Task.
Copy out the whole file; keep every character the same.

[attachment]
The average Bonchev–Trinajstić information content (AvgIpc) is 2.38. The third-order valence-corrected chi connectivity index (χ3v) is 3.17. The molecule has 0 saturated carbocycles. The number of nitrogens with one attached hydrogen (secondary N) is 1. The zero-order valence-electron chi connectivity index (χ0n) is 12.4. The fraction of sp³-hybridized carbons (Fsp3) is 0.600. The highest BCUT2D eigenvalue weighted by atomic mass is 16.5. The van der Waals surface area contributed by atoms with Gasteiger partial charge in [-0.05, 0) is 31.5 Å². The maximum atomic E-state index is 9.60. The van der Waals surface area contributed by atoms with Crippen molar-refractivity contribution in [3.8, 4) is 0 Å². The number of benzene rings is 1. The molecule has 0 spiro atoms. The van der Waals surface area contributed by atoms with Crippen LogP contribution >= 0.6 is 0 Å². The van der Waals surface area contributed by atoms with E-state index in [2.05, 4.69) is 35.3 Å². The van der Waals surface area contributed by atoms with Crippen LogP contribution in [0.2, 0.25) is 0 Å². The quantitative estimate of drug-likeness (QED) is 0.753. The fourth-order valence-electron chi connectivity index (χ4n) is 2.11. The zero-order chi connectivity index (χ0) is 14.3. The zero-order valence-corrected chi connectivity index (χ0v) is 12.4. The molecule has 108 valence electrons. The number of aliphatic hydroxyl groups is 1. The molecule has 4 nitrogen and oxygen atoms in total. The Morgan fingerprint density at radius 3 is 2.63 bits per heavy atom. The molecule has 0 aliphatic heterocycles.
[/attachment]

The average Bonchev–Trinajstić information content (AvgIpc) is 2.38. The third-order valence-corrected chi connectivity index (χ3v) is 3.17. The molecule has 0 saturated carbocycles. The number of nitrogens with one attached hydrogen (secondary N) is 1. The zero-order valence-electron chi connectivity index (χ0n) is 12.4. The fraction of sp³-hybridized carbons (Fsp3) is 0.600. The highest BCUT2D eigenvalue weighted by atomic mass is 16.5. The van der Waals surface area contributed by atoms with Gasteiger partial charge in [-0.05, 0) is 31.5 Å². The maximum atomic E-state index is 9.60. The van der Waals surface area contributed by atoms with Crippen molar-refractivity contribution in [3.8, 4) is 0 Å². The number of benzene rings is 1. The molecule has 0 spiro atoms. The van der Waals surface area contributed by atoms with Crippen LogP contribution >= 0.6 is 0 Å². The van der Waals surface area contributed by atoms with E-state index in [2.05, 4.69) is 35.3 Å². The van der Waals surface area contributed by atoms with Crippen LogP contribution in [0.2, 0.25) is 0 Å². The quantitative estimate of drug-likeness (QED) is 0.753. The fourth-order valence-electron chi connectivity index (χ4n) is 2.11. The zero-order chi connectivity index (χ0) is 14.3. The zero-order valence-corrected chi connectivity index (χ0v) is 12.4. The molecule has 108 valence electrons. The number of aliphatic hydroxyl groups is 1. The molecule has 4 nitrogen and oxygen atoms in total. The Morgan fingerprint density at radius 3 is 2.63 bits per heavy atom. The molecule has 0 aliphatic heterocycles.